In a recent Ontario case, the court was asked to consider two interesting claims by a husband who was looking to avoid paying support arrears: 1) that he couldn’t earn more money because he was “blacklisted” in his industry; and 2) that his post-bankruptcy decision to go back to school full-time was reasonable.
The background facts were these: The husband had been paying about $800 per month in spousal support based on an annual income of about $56,000. For several years, his income had hovered around that point, but he lost his job in 2009, and claimed that he could not find work in the construction industry anywhere in the Greater Toronto Area because his “name in the industry was tarnished”. He claimed that in order to do manual work, he would have to join the union. He therefore did not pursue any manual labour jobs in construction.
Instead, he worked at various jobs until he declared bankruptcy in 2011, then went back to school full-time for the Law Clerk/Paralegal Program. Although he did not finish the program, he intended to do so on a part-time basis, aiming to complete it in 2015. His income therefore dropped for a few years to near $20,000, and he was currently working at a building supply store and expecting to earn $35,000 in 2013. (As an aside, the husband also admitted to spending $175,000 in less than 2 years, with $30,000 being spent towards a condominium, and $145,000 going toward three lawyers for his file.)
The wife, who earned about the same amount as a funeral home receptionist, asked the court to enforce the arrears in spousal support that had accumulated in the past few years, and also asked to have income imputed to the under-earning husband. She claimed that his decision to go back to school full-time to become a Law Clerk or Paralegal was unreasonable in the circumstances, given that it meant he would not be able to meet his obligations to support his family.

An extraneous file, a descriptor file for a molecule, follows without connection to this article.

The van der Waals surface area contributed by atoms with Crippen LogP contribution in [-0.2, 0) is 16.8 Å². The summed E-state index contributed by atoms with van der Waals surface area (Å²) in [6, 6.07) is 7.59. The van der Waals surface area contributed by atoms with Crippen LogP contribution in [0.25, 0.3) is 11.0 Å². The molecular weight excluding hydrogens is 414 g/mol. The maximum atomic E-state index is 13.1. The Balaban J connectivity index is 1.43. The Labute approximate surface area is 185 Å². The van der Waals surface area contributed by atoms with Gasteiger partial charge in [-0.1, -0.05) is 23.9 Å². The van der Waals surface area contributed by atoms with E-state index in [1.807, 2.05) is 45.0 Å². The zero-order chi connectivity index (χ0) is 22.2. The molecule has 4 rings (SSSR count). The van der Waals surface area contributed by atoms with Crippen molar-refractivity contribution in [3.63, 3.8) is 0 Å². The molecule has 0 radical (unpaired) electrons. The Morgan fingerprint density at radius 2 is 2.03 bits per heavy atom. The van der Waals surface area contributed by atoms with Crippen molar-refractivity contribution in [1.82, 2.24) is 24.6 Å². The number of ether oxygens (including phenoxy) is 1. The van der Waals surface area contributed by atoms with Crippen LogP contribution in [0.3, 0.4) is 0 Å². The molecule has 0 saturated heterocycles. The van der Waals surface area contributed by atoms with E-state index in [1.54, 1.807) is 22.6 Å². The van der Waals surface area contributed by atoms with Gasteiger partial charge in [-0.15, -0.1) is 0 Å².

The court concluded that it was indeed unreasonable for the husband to go back to school full-time, and that in any event he had not made a diligent effort to complete the program and find employment in the field. He was also under-earning even in the work he did have at present. Still, the court declined to impute the full $65,000 income to him; rather it assumed he could have been earning just over $40,000 per year. As for the husband’s contention that his name had been tarnished, the court said:
The husband’s position that he was blacklisted from ever being hired in the construction industry is speculation and conjecture. It is difficult to accept that testimony without some corroboration. The construction industry in the GTA is a large industry and it is difficult to understand how he could be blacklisted throughout the entirety of that industry. I also cannot accept that [the husband] would have been unable to work in the construction industry in some other capacity other than as a Project Co-ordinator or Manager.
As a result, the court adjusted the support accordingly and ordered the husband to pay a portion of arrears, pointing out that an order for him to pay full arrears would “crush” him.
For the full text of the decision, see:
Bozzelli v. Bozzelli (2014), 2014 ONSC 254 http://canlii.ca/t/g2psf
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